Wednesday, December 14, 2011

Buckling knees & prayer beads

Yesterday morning, my knee all but went completely out. Ashtanga practice and injury is not a new topic. I've been trying to adjust my practice all week to accommodate some warning twinges, but this was something else — I had to modify a lot of my practice (padmasana all but went out the window), in tears, nearly ready to change my airplane ticket home.  The day didn't get that much brighter. After practice, as I limped around, I heard of a friend's cancer diagnosis, the death of another friend's father, and another friend's trip to the hospital. Everything and everyone is, and very much felt, fragile, and my knee wasn't letting me forget it.
I remembered something I read in the book of interviews with advanced students of Sri Pattahbi Jois in the book Guruji. Pain is nothing but acute awareness, one of the interviewees opined. Awareness is better than ignorance, but I still went to sleep a little disconsolate, feeling exceedingly far from loved ones. I wondered if I'd even make it to practice. You really appreciate your practice — and miss it sorely — when you've traveled around the world for it.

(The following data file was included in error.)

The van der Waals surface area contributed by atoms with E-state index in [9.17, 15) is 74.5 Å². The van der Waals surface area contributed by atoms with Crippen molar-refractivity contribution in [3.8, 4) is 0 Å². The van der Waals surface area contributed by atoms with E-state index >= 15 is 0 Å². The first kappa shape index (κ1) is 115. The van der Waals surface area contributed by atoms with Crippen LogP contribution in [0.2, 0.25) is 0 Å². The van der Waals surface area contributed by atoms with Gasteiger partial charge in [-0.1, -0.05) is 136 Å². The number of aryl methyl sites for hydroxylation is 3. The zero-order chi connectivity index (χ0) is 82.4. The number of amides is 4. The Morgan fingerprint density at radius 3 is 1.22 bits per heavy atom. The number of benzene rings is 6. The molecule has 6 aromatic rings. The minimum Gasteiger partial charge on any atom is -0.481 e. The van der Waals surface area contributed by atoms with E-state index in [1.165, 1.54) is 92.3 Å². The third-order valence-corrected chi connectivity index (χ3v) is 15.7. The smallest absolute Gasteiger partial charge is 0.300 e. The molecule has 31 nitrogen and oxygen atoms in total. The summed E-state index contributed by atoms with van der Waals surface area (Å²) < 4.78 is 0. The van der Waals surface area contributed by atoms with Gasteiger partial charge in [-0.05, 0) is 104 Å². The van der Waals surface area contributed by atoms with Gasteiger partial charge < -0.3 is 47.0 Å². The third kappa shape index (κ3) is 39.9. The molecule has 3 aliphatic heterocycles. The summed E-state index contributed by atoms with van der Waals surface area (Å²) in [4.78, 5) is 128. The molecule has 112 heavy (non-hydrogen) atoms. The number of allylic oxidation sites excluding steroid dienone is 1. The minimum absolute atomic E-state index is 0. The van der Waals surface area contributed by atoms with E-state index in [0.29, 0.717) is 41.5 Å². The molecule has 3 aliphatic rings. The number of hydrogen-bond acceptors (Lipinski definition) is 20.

Most days, before dawn, a sound of wailing can be heard from one of the local mosques, even though it's more than a mile away from where I'm staying. In other homes all over the city, Indian perform japa, the meditative repeat of mantra. Before yoga practice I chant the lotus sutra before walking down to the studio. All of these are different forms of prayers of transformation, and at least in the case of the latter, from suffering to happiness.
 So this morning, I'm up, I hear the wailing, and I say my own prayers for myself and my friends. I rubbed my knee and drank my tea, wondering what practice was going to be like, and walked gingerly to the shala.
Inside, I go very slowly, I pay attention to what I'm doing to my knee in every pose. I take my time bending ... and you know what? There's a little pain, but I actually can tell what I've been doing wrong. I actually enjoy my practice that much more. I realize how much is in it, even if I'm not doing intermediate series. How amazing to even do standing poses! All sort of new found appreciation bubbles up and I think, oh, this is part of the breakthrough, the transformation, I'm after here.





1 comment:

chief gabril said...

Frequent use of prayer beads, often referred to as the Buddhist rosary, prayer beads and the number of changes in different forms of Buddhism. Beads chain is known as Mala Tang, and the word literally means spicy wreaths or trapped.

islamic prayer beads